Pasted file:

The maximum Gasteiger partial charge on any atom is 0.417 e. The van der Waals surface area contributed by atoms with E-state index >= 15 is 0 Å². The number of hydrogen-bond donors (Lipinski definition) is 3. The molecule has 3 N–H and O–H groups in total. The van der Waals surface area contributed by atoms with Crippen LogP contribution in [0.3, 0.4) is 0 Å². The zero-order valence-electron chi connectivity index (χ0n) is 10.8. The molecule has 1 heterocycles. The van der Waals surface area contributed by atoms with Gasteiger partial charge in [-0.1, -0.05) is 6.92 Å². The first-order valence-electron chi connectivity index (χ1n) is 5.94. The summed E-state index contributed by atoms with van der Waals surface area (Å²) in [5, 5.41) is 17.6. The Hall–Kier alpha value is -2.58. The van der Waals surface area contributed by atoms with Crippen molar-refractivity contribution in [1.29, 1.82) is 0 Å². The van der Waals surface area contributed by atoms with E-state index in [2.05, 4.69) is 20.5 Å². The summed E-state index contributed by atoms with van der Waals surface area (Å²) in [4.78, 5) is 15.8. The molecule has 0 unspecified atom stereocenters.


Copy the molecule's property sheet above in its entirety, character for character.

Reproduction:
The maximum Gasteiger partial charge on any atom is 0.417 e. The van der Waals surface area contributed by atoms with E-state index >= 15 is 0 Å². The number of hydrogen-bond donors (Lipinski definition) is 3. The molecule has 3 N–H and O–H groups in total. The van der Waals surface area contributed by atoms with Crippen LogP contribution in [0.3, 0.4) is 0 Å². The zero-order valence-electron chi connectivity index (χ0n) is 10.8. The molecule has 1 heterocycles. The van der Waals surface area contributed by atoms with Gasteiger partial charge in [-0.1, -0.05) is 6.92 Å². The first-order valence-electron chi connectivity index (χ1n) is 5.94. The summed E-state index contributed by atoms with van der Waals surface area (Å²) in [5, 5.41) is 17.6. The Hall–Kier alpha value is -2.58. The van der Waals surface area contributed by atoms with Crippen molar-refractivity contribution in [1.29, 1.82) is 0 Å². The van der Waals surface area contributed by atoms with E-state index in [2.05, 4.69) is 20.5 Å². The summed E-state index contributed by atoms with van der Waals surface area (Å²) in [4.78, 5) is 15.8. The molecule has 0 unspecified atom stereocenters.